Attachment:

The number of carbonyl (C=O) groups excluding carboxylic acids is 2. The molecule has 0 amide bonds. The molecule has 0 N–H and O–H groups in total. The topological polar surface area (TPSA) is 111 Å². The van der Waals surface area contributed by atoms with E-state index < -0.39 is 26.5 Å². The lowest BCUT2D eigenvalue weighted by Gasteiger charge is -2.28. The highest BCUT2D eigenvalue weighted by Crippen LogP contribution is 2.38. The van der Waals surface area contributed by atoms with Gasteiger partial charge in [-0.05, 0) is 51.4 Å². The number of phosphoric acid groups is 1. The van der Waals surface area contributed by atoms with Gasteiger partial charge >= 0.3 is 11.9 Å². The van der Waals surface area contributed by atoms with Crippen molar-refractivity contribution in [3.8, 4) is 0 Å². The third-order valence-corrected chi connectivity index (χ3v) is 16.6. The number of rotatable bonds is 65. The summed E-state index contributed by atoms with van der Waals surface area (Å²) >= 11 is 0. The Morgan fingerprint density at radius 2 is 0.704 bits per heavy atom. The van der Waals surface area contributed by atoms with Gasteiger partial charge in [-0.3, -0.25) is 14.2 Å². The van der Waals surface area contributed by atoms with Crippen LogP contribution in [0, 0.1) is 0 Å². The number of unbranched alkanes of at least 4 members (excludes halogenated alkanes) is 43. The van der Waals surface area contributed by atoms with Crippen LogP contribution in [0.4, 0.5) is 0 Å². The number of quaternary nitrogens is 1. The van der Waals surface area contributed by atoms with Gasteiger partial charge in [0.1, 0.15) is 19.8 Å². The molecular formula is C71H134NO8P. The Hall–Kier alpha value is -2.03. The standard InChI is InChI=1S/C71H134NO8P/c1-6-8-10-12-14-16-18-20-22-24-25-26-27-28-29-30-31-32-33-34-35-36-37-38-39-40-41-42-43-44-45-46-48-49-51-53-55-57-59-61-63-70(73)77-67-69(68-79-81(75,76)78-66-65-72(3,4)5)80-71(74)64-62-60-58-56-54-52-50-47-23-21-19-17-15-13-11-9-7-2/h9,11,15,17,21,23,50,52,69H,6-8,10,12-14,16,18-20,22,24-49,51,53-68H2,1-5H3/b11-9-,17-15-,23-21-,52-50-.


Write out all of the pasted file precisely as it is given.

The number of carbonyl (C=O) groups excluding carboxylic acids is 2. The molecule has 0 amide bonds. The molecule has 0 N–H and O–H groups in total. The topological polar surface area (TPSA) is 111 Å². The van der Waals surface area contributed by atoms with E-state index < -0.39 is 26.5 Å². The lowest BCUT2D eigenvalue weighted by Gasteiger charge is -2.28. The highest BCUT2D eigenvalue weighted by Crippen LogP contribution is 2.38. The van der Waals surface area contributed by atoms with Gasteiger partial charge in [-0.05, 0) is 51.4 Å². The number of phosphoric acid groups is 1. The van der Waals surface area contributed by atoms with Gasteiger partial charge >= 0.3 is 11.9 Å². The van der Waals surface area contributed by atoms with Crippen molar-refractivity contribution in [3.8, 4) is 0 Å². The third-order valence-corrected chi connectivity index (χ3v) is 16.6. The number of rotatable bonds is 65. The summed E-state index contributed by atoms with van der Waals surface area (Å²) >= 11 is 0. The Morgan fingerprint density at radius 2 is 0.704 bits per heavy atom. The van der Waals surface area contributed by atoms with Gasteiger partial charge in [-0.3, -0.25) is 14.2 Å². The van der Waals surface area contributed by atoms with Crippen LogP contribution in [0, 0.1) is 0 Å². The number of unbranched alkanes of at least 4 members (excludes halogenated alkanes) is 43. The van der Waals surface area contributed by atoms with Crippen LogP contribution in [0.4, 0.5) is 0 Å². The number of quaternary nitrogens is 1. The van der Waals surface area contributed by atoms with Gasteiger partial charge in [0.1, 0.15) is 19.8 Å². The molecular formula is C71H134NO8P. The Hall–Kier alpha value is -2.03. The standard InChI is InChI=1S/C71H134NO8P/c1-6-8-10-12-14-16-18-20-22-24-25-26-27-28-29-30-31-32-33-34-35-36-37-38-39-40-41-42-43-44-45-46-48-49-51-53-55-57-59-61-63-70(73)77-67-69(68-79-81(75,76)78-66-65-72(3,4)5)80-71(74)64-62-60-58-56-54-52-50-47-23-21-19-17-15-13-11-9-7-2/h9,11,15,17,21,23,50,52,69H,6-8,10,12-14,16,18-20,22,24-49,51,53-68H2,1-5H3/b11-9-,17-15-,23-21-,52-50-.